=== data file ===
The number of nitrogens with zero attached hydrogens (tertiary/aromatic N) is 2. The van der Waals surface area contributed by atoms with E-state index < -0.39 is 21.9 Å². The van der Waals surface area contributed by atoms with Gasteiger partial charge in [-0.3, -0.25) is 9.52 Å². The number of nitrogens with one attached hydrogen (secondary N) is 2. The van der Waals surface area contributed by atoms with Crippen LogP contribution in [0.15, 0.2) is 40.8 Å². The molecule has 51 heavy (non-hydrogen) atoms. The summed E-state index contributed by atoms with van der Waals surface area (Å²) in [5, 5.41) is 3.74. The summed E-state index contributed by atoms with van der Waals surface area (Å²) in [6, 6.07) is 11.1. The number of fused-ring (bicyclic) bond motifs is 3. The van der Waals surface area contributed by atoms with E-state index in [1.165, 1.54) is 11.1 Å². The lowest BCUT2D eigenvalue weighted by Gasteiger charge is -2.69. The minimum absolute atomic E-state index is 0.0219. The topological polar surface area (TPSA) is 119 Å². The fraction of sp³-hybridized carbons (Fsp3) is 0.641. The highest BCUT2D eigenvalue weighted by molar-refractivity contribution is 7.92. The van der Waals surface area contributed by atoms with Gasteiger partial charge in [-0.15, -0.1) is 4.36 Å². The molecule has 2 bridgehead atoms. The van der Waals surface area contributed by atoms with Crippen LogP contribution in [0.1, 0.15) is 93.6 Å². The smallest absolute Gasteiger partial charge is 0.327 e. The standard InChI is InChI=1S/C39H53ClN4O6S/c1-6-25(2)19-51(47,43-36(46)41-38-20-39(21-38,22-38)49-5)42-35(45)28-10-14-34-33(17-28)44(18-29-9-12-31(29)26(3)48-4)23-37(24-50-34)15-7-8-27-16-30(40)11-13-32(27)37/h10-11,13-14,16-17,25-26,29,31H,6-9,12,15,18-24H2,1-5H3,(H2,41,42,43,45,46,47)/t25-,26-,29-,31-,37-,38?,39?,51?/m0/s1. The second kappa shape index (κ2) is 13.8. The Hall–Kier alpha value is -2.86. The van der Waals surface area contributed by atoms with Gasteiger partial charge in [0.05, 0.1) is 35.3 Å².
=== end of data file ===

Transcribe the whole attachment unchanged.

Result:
The number of nitrogens with zero attached hydrogens (tertiary/aromatic N) is 2. The van der Waals surface area contributed by atoms with E-state index < -0.39 is 21.9 Å². The van der Waals surface area contributed by atoms with Gasteiger partial charge in [-0.3, -0.25) is 9.52 Å². The number of nitrogens with one attached hydrogen (secondary N) is 2. The van der Waals surface area contributed by atoms with Crippen LogP contribution in [0.15, 0.2) is 40.8 Å². The molecule has 51 heavy (non-hydrogen) atoms. The summed E-state index contributed by atoms with van der Waals surface area (Å²) in [5, 5.41) is 3.74. The summed E-state index contributed by atoms with van der Waals surface area (Å²) in [6, 6.07) is 11.1. The number of fused-ring (bicyclic) bond motifs is 3. The van der Waals surface area contributed by atoms with E-state index in [1.165, 1.54) is 11.1 Å². The lowest BCUT2D eigenvalue weighted by Gasteiger charge is -2.69. The minimum absolute atomic E-state index is 0.0219. The topological polar surface area (TPSA) is 119 Å². The fraction of sp³-hybridized carbons (Fsp3) is 0.641. The highest BCUT2D eigenvalue weighted by molar-refractivity contribution is 7.92. The van der Waals surface area contributed by atoms with Gasteiger partial charge in [-0.15, -0.1) is 4.36 Å². The molecule has 2 bridgehead atoms. The van der Waals surface area contributed by atoms with Crippen LogP contribution in [0.1, 0.15) is 93.6 Å². The smallest absolute Gasteiger partial charge is 0.327 e. The standard InChI is InChI=1S/C39H53ClN4O6S/c1-6-25(2)19-51(47,43-36(46)41-38-20-39(21-38,22-38)49-5)42-35(45)28-10-14-34-33(17-28)44(18-29-9-12-31(29)26(3)48-4)23-37(24-50-34)15-7-8-27-16-30(40)11-13-32(27)37/h10-11,13-14,16-17,25-26,29,31H,6-9,12,15,18-24H2,1-5H3,(H2,41,42,43,45,46,47)/t25-,26-,29-,31-,37-,38?,39?,51?/m0/s1. The second kappa shape index (κ2) is 13.8. The Hall–Kier alpha value is -2.86. The van der Waals surface area contributed by atoms with Gasteiger partial charge in [0.05, 0.1) is 35.3 Å².